Minnesota Adopts Revenge Porn Law – What You Need To Know



On August 1, 2016, Minnesota will adopt a revenge porn law, joining Washington, DC and 34 other states with similar laws. Although not necessarily motivated by revenge, this law makes it a crime to “disseminate private sexual images of another without consent or solicit sex on behalf of another person without consent.”

This is a new section of law that provides a civil cause of action against someone who distributes photos, recordings, films or videos (referred to generally as “images”) of someone other than themselves who is partially or fully nude or engaged in a sex act without the consent of the person to distribute the images, particularly if the person had a reasonable expectation of privacy. This does not include sending the image to the person in the image or “publishing the photo or video through any publicly available medium.”

Two civil causes of action are created by this law:

  • Nonconsensual dissemination of private sexual images – as described above, the person in the image did not consent to allowing anyone to distribute images of themselves nude, partially nude or committing a sexual act. In addition, it is not a defense if the person permitted the images to be taken. Also, a person in the image must be identifiable by either information accompanying the image or in the image itself.
  • Nonconsensual sexual solicitation – this action is created if the person sending the image is offering a “sexual invitation” on behalf of another person without that person’s consent, causing the other person to feel harassed, frightened, intimidated, oppressed, persecuted or threatened.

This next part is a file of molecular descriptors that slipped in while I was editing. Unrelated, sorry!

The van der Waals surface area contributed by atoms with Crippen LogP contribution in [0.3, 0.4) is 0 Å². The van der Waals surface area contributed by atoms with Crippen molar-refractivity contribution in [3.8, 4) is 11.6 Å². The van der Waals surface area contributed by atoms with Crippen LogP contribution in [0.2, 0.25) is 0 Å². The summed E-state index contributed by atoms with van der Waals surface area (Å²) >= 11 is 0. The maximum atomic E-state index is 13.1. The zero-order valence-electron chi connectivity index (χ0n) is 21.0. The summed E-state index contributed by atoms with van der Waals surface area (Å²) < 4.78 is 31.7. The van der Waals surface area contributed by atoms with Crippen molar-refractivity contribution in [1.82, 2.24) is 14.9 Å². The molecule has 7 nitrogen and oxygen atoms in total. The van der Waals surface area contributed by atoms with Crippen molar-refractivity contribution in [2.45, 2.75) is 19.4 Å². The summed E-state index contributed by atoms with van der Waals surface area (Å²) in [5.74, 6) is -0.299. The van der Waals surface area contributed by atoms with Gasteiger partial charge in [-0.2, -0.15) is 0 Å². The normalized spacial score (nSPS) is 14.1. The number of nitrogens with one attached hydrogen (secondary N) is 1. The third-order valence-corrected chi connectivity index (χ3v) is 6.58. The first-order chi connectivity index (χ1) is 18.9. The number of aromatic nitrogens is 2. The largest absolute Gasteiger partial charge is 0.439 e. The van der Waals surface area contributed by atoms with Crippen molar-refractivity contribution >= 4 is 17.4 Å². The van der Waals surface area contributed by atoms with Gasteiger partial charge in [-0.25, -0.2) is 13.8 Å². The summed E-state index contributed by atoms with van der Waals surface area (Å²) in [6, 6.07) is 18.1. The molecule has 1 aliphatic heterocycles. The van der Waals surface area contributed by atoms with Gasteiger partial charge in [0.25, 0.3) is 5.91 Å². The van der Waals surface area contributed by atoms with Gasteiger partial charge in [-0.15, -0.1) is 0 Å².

The law goes on to provide damages for:

  • Financial losses caused by distribution of the images
  • Pain, suffering, mental anguish
  • Amount equal to any profit made by the distribution of the images
  • Court fees and costs
  • Attorney’s fees
  • Specific damages

The court may award the plaintiff a civil penalty of up to $10,000 for damages. Courts may also issue a restraining order and a fine could be imposed of up to $1,000 per day for failure to comply with the restraining order. Although civil actions are usually public, this law allows plaintiffs to request that their private information and identity be protected from the public.

Tiered penalties can also be created if certain other factors exist, including:

  • Financial loss suffered by victim
  • Images are distributed with intent to harass
  • Images are distributed for profit
  • Images are posted online
  • Images are stolen
  • Accused party has previous convictions under Minnesota Statute chapter 617

If there are no other aggravating factors, the accused may be charged with a gross misdemeanor; with one aggravating factor present, the charge may be a three-year felony.

Under the revenge porn law, the state can still prosecute a person for “conduct that constitutes any other crime,” such as (but not limited to) pornographic work involving minors.

Nonconsensual dissemination of private sexual images and/or nonconsensual sexual solicitation have been added to or modified other definitions and statutes, including:

  • Qualified domestic violence-related offense (QDVRO)
  • Coercion
  • Attempt to coerce
  • Harassment restraining order
  • Stalking crimes
  • Criminal defamation

Liabilities are limited under certain circumstances, such as when the image is transmitted to report a crime, when the exposure (whether nudity or a sexual act) was in a public place, when the image is transmitted for a lawful public purpose, when the image is distributed for scientific research or educational purposes, in the case of artistic productions, or when the image is being used in a legal proceeding or is protected by a court order.

The new law applies to crimes committed on or after August 1, 2016, and either the plaintiff or defendant must live in Minnesota. There are additional limits, exemptions and exceptions with the law, so it’s important to speak to a knowledgeable attorney; contact us for help.

Disclaimer: The content of this article does not constitute an attorney-client relationship. Please contact Jennifer Speas to discuss the specifics of your case.